How to Use SQL Plan Management (SPM) - Plan Stability Worked Example
(Doc ID 456518.1)
Last updated on OCTOBER 24, 2019
Applies to:Oracle Database - Enterprise Edition - Version 220.127.116.11 and later
Oracle Database Cloud Schema Service - Version N/A and later
Oracle Database Exadata Express Cloud Service - Version N/A and later
Oracle Database Exadata Cloud Machine - Version N/A and later
Oracle Cloud Infrastructure - Database Service - Version N/A and later
Information in this document applies to any platform.
SQL Plan management (SPM) is a preventative mechanism that records and evaluates the execution plans of SQL statements over time. SPM builds SQL plan baselines composed of a set of existing plans that are known to be efficient. The SQL plan baselines are then used to preserve performance of corresponding SQL statements, regardless of changes occurring in the system, providing "plan stability".
Common usage scenarios where SQL plan management can improve or preserve SQL performance include:
- Database Upgrade
A database upgrade that installs a new optimizer version usually results in plan changes for a small percentage of SQL statements, with most of the plan changes resulting in either no performance change or improvement. However, certain plan changes may cause performance regressions. The use of SQL plan baselines significantly minimizes potential performance regressions resulting from a database upgrade.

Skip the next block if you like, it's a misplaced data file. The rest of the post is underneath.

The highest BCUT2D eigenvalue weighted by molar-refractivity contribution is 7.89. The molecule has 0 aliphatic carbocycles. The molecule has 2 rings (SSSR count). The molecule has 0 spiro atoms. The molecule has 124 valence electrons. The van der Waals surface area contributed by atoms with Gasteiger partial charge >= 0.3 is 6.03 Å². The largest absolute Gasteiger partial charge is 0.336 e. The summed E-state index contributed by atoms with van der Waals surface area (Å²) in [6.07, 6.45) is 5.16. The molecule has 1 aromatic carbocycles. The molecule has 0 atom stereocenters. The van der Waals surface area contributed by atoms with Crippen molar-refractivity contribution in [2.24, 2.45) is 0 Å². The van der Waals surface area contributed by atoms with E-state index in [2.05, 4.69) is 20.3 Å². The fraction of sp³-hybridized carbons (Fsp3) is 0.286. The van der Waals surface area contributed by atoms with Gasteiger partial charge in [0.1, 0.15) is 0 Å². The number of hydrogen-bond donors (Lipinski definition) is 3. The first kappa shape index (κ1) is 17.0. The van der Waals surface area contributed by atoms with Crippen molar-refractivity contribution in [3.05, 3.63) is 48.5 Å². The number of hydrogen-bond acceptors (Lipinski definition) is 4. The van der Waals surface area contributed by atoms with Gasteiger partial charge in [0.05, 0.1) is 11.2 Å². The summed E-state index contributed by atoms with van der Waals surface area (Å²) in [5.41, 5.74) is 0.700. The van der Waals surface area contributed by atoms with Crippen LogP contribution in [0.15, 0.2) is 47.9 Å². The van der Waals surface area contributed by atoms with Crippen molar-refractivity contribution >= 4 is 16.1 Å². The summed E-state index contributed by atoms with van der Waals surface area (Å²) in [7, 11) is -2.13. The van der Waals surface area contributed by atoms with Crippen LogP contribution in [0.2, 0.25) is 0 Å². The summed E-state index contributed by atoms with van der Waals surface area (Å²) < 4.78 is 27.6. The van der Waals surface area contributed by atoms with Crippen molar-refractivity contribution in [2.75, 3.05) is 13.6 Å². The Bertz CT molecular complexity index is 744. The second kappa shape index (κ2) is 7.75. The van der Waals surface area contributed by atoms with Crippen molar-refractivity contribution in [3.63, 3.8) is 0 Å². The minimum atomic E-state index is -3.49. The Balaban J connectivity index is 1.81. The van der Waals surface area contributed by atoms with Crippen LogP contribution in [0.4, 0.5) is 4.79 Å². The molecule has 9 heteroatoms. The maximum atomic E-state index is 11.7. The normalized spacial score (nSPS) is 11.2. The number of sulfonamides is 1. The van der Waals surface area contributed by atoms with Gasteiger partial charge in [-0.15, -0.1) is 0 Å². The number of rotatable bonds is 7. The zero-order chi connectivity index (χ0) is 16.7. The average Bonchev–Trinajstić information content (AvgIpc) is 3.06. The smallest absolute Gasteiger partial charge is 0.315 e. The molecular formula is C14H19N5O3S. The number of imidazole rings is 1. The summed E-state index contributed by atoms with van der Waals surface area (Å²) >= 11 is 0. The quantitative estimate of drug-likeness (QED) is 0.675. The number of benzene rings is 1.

- System/Data Changes
Ongoing system and data changes can impact plans for some SQL statements, potentially causing performance regressions. The use of SQL plan baselines will help to minimize performance regressions and stabilize SQL performance.
- Application upgrade
Deployment of new application modules means introducing new SQL statements into the system. Application software may use appropriate SQL execution plans developed under a standard test configuration for the new SQL statements. If your system configuration is significantly different from the test configuration, the SQL plan baselines can be evolved over time to produce better performance.
If you have a good plan in the cursor cache, then you can load these into SPM so that you can use this baseline to preserve the performance. The following example command illustrates this:
var n number
:n:=dbms_spm.load_plans_from_cursor_cache(sql_id=>'&sql_id', plan_hash_value=>&plan_hash_value, fixed =>'NO', enabled=>'YES');
EXEC dbms_output.put_line('Number of plans loaded: ' || :n);
After enabling the SPM, for those SQL ID's that have SQL plan management baselines, the database will not collect new access plans (even after SPM is disabled - assuming the baseline is active)
The purpose of this Document is to show an example of SQL PLAN MANAGEMENT.
<Document 1309799.1> How to Accept & Unaccept the plans in sql baselines in 18.104.22.168
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